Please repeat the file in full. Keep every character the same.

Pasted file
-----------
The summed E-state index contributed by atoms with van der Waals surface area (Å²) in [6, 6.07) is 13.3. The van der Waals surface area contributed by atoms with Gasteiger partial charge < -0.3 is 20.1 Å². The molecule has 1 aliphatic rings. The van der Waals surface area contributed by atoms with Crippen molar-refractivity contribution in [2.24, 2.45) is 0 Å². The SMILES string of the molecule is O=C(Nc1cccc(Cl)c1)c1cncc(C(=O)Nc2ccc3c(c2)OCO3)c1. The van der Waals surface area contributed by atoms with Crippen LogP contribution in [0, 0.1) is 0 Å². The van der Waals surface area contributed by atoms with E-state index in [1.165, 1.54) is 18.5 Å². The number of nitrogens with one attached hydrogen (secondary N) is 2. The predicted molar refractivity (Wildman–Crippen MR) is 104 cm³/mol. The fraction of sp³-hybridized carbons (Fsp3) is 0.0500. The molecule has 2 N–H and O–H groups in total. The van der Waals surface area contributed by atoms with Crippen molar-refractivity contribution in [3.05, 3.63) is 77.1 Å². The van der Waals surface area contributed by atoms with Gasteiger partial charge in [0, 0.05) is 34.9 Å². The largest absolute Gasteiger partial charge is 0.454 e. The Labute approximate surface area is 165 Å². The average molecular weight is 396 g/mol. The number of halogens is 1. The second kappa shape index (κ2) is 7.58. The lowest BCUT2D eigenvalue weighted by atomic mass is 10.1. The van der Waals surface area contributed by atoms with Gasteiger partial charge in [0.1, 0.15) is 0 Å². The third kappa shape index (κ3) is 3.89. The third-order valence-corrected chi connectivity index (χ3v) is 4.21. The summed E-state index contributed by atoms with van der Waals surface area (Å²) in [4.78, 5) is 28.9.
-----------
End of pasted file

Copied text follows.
The summed E-state index contributed by atoms with van der Waals surface area (Å²) in [6, 6.07) is 13.3. The van der Waals surface area contributed by atoms with Gasteiger partial charge < -0.3 is 20.1 Å². The molecule has 1 aliphatic rings. The van der Waals surface area contributed by atoms with Crippen molar-refractivity contribution in [2.24, 2.45) is 0 Å². The SMILES string of the molecule is O=C(Nc1cccc(Cl)c1)c1cncc(C(=O)Nc2ccc3c(c2)OCO3)c1. The van der Waals surface area contributed by atoms with Crippen LogP contribution in [0, 0.1) is 0 Å². The van der Waals surface area contributed by atoms with E-state index in [1.165, 1.54) is 18.5 Å². The number of nitrogens with one attached hydrogen (secondary N) is 2. The predicted molar refractivity (Wildman–Crippen MR) is 104 cm³/mol. The fraction of sp³-hybridized carbons (Fsp3) is 0.0500. The molecule has 2 N–H and O–H groups in total. The van der Waals surface area contributed by atoms with Crippen molar-refractivity contribution in [3.05, 3.63) is 77.1 Å². The van der Waals surface area contributed by atoms with Gasteiger partial charge in [0, 0.05) is 34.9 Å². The largest absolute Gasteiger partial charge is 0.454 e. The Labute approximate surface area is 165 Å². The average molecular weight is 396 g/mol. The number of halogens is 1. The second kappa shape index (κ2) is 7.58. The lowest BCUT2D eigenvalue weighted by atomic mass is 10.1. The van der Waals surface area contributed by atoms with Gasteiger partial charge in [0.1, 0.15) is 0 Å². The third kappa shape index (κ3) is 3.89. The third-order valence-corrected chi connectivity index (χ3v) is 4.21. The summed E-state index contributed by atoms with van der Waals surface area (Å²) in [4.78, 5) is 28.9.